Beyond the country’s electricity, the country is supporting startups and entrepreneurs in filling in technological gaps to reach full decarbonization.
Greetings from Iceland! The land of midnight sun, spectacular waterfalls and adorable ponies with 1980s rocker hair.
This week, I’m examining how this little country is on the road to decarbonization. The island nation has adopted an incredible goal of being fossil fuel-free by 2040, which would be a global first.
Iceland is endowed with excellent resources, with geothermal energy pulsating just under its surface and thundering rivers providing hydropower galore. That cleared the way for the country to reach 100% renewable electricity in 2015 (more on that in a later column).
Beyond the country’s electricity decarbonization, it supports startups and entrepreneurs in filling in technological gaps to reach full decarbonization. High on the menu of challenges to work out: resilience.
Thanks to the support of Green By Iceland – a public-private partnership that invited me and paid for my clean energy tour – I had the opportunity to visit two very early-stage companies. What follows is a glimpse into their world.
Laki: High-voltage power line surveillance technology
Grid hardening is key to ensuring electricity is accessible and reliable — especially as extreme weather events become less certain in a climate-changed world. Essential to that process is knowing where and when the grid breaks down. This condition is leading to a blossoming market for early detection technologies.
Laki’s technology is a small aluminum box — not much larger than a breadbox — that snaps onto high-voltage transmission power lines, loaded with a slew of monitoring equipment. This technology promises early detection of trouble with or around transmission lines.
That means there is no need for an external power source, such as a diesel generator, solar or wind.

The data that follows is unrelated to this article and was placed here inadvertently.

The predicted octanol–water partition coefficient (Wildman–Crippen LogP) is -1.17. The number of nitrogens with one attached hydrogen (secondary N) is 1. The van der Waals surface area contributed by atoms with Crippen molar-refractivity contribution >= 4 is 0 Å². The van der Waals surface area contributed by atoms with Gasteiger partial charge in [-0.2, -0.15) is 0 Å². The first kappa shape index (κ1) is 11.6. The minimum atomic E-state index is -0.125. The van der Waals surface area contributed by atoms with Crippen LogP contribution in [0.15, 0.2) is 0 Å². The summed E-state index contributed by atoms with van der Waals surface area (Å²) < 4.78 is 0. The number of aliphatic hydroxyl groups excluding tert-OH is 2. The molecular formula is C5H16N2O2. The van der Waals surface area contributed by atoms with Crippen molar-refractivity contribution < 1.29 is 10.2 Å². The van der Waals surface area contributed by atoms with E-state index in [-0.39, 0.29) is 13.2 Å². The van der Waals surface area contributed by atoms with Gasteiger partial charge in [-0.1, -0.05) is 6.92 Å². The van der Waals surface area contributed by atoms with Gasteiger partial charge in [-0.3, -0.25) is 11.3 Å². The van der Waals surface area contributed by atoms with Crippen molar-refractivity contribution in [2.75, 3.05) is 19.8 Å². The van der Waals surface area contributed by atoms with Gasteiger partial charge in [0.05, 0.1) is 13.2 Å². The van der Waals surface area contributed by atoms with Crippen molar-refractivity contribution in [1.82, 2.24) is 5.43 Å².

What sets Laki apart: The system is powered by the high voltage line on which it is affixed, harvesting the energy directly from the cable as a low-voltage current. That means there is no need for an external power source, such as a diesel generator, solar or wind.
Today, its main applications are identifying when lines ice over (which can lead to power outages in cold climates) and detecting wildfires early through thermal sensors and particle detectors.
Inside the box is a combination of other companies’ technologies, such as cameras, weather sensors and particle detectors, and Laki is considering different combinations to fit more use cases. The company says the cost point for each unit is around $25,000, and the boxes take about 15 minutes to snap onto a power line.
As of June 2022, Laki Power has several projects monitoring ice and a pilot project monitoring wildfires in Greece.
Icewind: Energy for extreme conditions
This small wind turbine makes a big promise: the ability to run in extreme conditions for 20 years with no maintenance. That makes it incredibly well-suited for off-the-grid applications in cold climates.
The turbine is omnidirectional, combining two blade types to use both drag and lift, and can withstand hurricane-force winds, according to Icewind’s CEO Sæþór Ásgeirsson.
As any good startup founder would, Ásgeirsson has personally tested this. He’s driven roads of Iceland with the turbine strapped to a trailer behind the car to test wind speeds and took several prototypes to an industrial wind tunnel testing facility in Florida, Wall of Wind, blasting the turbines with 120-miles-per-hour gusts. (He ultimately destroyed two of the three turbines he tested.)
While the technology could be used wherever distributed energy is needed, the company is focusing on telecommunications towers in remote areas. These towers primarily run on diesel generators today, which is disastrous for the climate. Ásgeirsson says that about 20% of telecommunications towers globally rely on diesel, representing a huge decarbonization opportunity. For telecoms, the turbine could pay for itself in two to three years, according to Ásgeirsson, as it’s costly to refuel and maintain distributed generators.
This article originally appeared on GreenBiz.com as part of our partnership with GreenBiz Group, a media and events company that accelerates the just transition to a clean economy.